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English Lake District Traditions

There is little doubt that those who have visited the regions of the English Lake District and Cumbria will recall and recount with pleasure the images of the lakes, mountains and tarns which together are the fundamental components of this beautiful area.There may also be some damp memories of a place with an above average rainfall. A phlegmatic Australian work colleague when caught in a particularly heavy shower during a visit some years ago concluded that it was "wet as an otters pocket".

This definition is certainly a strong contender for inclusion in all Lake District and Cumbria tourist information publications.A well known feature of the region is one where rapidly changing weather conditions can transform a rainy day to one of clearing skies and sunshine within a short space of time, or vice-versa. This is especially so on the higher ground, and it is easy to visualize the difficulties experienced by the hill farmers and those workers, who, in earlier times, toiled all year round to collect the stone scattered on the fell-sides to use for building the dry stone walls which wind up and over seemingly impossibly steep gradients.Areas of these fell-sides are the proving grounds in the traditional tests of skill and endurance by the men and women fell racers, and the dogs in the hound trailing contests.Born in 1808, Will Ritson, a shepherd, wrestler, and latterly, landlord of the Wasdale Head Inn, was renowned as a highly entertaining raconteur of colourful tales.

It is reported that even William Wordsworth and Thomas De Quincey on occasions, were to be found among an appreciative crowd of listeners.He told of owning a dog, a cross between a trail hound and a golden eagle, capable of soaring over the dry stone walls and any other obstacle in its path. Credulous visitors from out of County were enthralled by his account of locally grown giant turnips, which, he said, were of such massive proportions, that villagers would spend weeks carving out edible portions before surrendering the remaining outer skins as shelters for the Herdwick sheep.The end result of the popularity of Will's yarns has been the creation of the annual "Biggest Liar in the World" competition. The contest is held each year at the Bridge Inn, Santon, before an enthusiastic audience well nourished on a menu of "tatie pie" consisting of local mutton, black pudding, potatoes and red cabbage, washed down by some of the very fine and potent locally brewed ale.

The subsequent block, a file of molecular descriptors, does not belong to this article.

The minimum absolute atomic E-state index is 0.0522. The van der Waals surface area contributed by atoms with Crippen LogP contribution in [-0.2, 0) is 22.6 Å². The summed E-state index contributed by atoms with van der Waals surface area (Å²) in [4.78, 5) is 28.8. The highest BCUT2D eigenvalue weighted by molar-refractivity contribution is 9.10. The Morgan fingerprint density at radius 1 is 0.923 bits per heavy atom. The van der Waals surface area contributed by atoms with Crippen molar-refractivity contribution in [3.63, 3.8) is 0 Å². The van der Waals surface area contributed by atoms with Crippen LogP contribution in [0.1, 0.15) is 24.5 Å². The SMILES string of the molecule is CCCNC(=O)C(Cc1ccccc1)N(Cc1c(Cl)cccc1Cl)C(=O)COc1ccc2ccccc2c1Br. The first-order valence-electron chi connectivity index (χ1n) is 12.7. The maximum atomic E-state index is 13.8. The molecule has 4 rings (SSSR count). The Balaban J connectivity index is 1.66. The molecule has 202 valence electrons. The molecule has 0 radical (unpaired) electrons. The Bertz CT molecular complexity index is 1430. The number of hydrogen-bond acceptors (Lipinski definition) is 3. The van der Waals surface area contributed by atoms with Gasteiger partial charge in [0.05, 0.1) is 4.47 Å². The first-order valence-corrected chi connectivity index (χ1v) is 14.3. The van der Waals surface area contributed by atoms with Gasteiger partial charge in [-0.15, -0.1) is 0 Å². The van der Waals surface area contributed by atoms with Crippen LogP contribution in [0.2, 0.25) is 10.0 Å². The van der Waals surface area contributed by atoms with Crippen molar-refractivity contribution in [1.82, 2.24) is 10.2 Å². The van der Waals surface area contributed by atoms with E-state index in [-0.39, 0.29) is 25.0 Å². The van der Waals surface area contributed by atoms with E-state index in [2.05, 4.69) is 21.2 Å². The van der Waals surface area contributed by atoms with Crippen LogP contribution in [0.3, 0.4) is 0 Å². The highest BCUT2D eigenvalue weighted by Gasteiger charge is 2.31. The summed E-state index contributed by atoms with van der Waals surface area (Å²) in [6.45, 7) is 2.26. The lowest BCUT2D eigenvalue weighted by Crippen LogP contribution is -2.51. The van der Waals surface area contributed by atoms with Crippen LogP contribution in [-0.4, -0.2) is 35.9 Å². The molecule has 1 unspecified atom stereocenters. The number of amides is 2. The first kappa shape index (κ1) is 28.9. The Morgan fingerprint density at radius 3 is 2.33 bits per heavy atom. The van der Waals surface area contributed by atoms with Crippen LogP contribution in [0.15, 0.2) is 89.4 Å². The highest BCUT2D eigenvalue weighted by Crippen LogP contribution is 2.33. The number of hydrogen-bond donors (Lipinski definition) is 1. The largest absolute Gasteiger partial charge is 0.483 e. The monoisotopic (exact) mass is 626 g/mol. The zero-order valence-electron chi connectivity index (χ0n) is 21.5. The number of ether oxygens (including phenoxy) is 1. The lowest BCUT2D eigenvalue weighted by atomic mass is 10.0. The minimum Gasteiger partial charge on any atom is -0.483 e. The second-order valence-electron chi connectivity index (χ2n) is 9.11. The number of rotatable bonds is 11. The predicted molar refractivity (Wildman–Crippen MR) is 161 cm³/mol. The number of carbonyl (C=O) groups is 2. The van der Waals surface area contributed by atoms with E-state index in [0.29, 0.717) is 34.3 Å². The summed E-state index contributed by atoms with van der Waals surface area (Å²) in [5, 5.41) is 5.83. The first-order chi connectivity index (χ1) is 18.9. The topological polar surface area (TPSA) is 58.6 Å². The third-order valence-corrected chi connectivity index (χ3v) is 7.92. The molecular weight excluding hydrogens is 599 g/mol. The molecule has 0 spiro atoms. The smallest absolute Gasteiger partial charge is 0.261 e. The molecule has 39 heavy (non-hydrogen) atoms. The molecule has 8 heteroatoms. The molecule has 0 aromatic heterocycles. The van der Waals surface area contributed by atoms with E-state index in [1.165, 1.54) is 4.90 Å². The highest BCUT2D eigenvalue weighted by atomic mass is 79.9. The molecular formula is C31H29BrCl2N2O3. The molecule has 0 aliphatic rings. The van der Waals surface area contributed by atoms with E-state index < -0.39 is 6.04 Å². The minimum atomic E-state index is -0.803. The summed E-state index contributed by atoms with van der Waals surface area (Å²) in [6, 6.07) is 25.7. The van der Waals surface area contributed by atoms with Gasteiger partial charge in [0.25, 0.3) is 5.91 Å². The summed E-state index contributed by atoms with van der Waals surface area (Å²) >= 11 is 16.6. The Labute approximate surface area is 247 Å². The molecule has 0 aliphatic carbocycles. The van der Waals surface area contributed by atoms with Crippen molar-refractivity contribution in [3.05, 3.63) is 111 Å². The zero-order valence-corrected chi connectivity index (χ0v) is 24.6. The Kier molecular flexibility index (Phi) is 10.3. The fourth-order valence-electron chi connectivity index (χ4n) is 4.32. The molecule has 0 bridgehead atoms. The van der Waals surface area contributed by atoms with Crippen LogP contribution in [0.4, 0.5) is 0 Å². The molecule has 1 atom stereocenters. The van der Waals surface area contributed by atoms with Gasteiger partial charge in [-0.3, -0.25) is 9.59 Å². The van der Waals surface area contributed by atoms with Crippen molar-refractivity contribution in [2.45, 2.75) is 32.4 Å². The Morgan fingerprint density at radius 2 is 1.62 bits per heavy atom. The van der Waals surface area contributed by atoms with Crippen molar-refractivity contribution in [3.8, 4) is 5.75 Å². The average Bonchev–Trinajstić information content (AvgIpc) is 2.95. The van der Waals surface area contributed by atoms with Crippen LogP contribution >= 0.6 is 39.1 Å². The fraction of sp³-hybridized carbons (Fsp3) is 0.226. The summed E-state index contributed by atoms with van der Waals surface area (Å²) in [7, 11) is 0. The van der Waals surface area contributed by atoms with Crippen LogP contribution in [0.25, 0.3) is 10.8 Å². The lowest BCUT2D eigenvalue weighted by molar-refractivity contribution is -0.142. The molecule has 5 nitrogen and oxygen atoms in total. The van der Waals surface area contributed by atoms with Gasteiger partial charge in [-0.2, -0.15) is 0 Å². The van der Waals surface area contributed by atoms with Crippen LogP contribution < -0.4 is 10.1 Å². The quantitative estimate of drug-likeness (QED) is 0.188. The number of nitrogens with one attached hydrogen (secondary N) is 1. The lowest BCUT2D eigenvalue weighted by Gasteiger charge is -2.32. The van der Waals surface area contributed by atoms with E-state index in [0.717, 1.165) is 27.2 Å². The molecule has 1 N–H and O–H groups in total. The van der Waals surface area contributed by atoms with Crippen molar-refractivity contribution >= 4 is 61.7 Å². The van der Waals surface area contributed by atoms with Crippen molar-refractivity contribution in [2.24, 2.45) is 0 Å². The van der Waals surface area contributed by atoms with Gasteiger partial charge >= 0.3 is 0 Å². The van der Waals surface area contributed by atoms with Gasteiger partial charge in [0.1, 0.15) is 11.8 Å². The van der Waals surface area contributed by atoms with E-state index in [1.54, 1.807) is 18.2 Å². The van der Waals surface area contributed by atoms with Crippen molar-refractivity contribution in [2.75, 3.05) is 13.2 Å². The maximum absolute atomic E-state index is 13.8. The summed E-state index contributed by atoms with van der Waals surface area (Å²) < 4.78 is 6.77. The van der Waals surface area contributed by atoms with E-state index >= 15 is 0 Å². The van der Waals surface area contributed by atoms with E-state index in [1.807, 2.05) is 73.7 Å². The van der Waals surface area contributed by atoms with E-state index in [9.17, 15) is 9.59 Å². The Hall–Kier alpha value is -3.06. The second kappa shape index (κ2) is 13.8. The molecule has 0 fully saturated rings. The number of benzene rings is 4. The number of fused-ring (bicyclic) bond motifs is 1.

Be careful that tiger beef has not been an added ingredient!.There is no record of Will entering the "World Gurning Championship" held during the annual Egremont Crab Fair each September. Contestants stand on a stage with a horse collar placed over their head and shoulders. This unlikely adornment frames the attempts to contort their faces into distorted expressions.

Winners of the most bizarre and grotesque faces are decided by the level of audience applause. It is believed that the Lake District in Cumbria is the only place in the world where such a contest is held. Visitors to our region may well hear a recalcitrant local child being reprimanded in terms of "stop yer gurning.".Tradition is important to the town and village communities and many hours are spent in preparation for the village shows of the summer months featuring sheep-dog trials, sheep-shearing demonstrations, ferret racing (yes, ferret racing), livestock displays, side stalls, home-baked produce, and of course, Cumberland Wrestling.

Two very popular events are the Cumbria Steam Gathering of early traction engines, vintage/veteran buses, fire-engines, cars, motor-cycles and machinery, and the Westmorland County Show with emphasis on livestock, plus side-stalls offering a wide selection of wares including local products. Children are always well-catered for at all venues with an assortment of amusements both for the toddler and the older child.This diverse blend of local events will add something extra to your visit and you will sense the local pride and be able to observe customs and timeless traditions which combine to make the Lake District and Cumbria so unique.


P Scott was born and bred in The English Lake District. After a successful career as an aircraft engineer, Peter and his son, David, run a website promoting all aspects of The Lake District with their new website: http://www.wordsworthcountry.com.

By: P Scott

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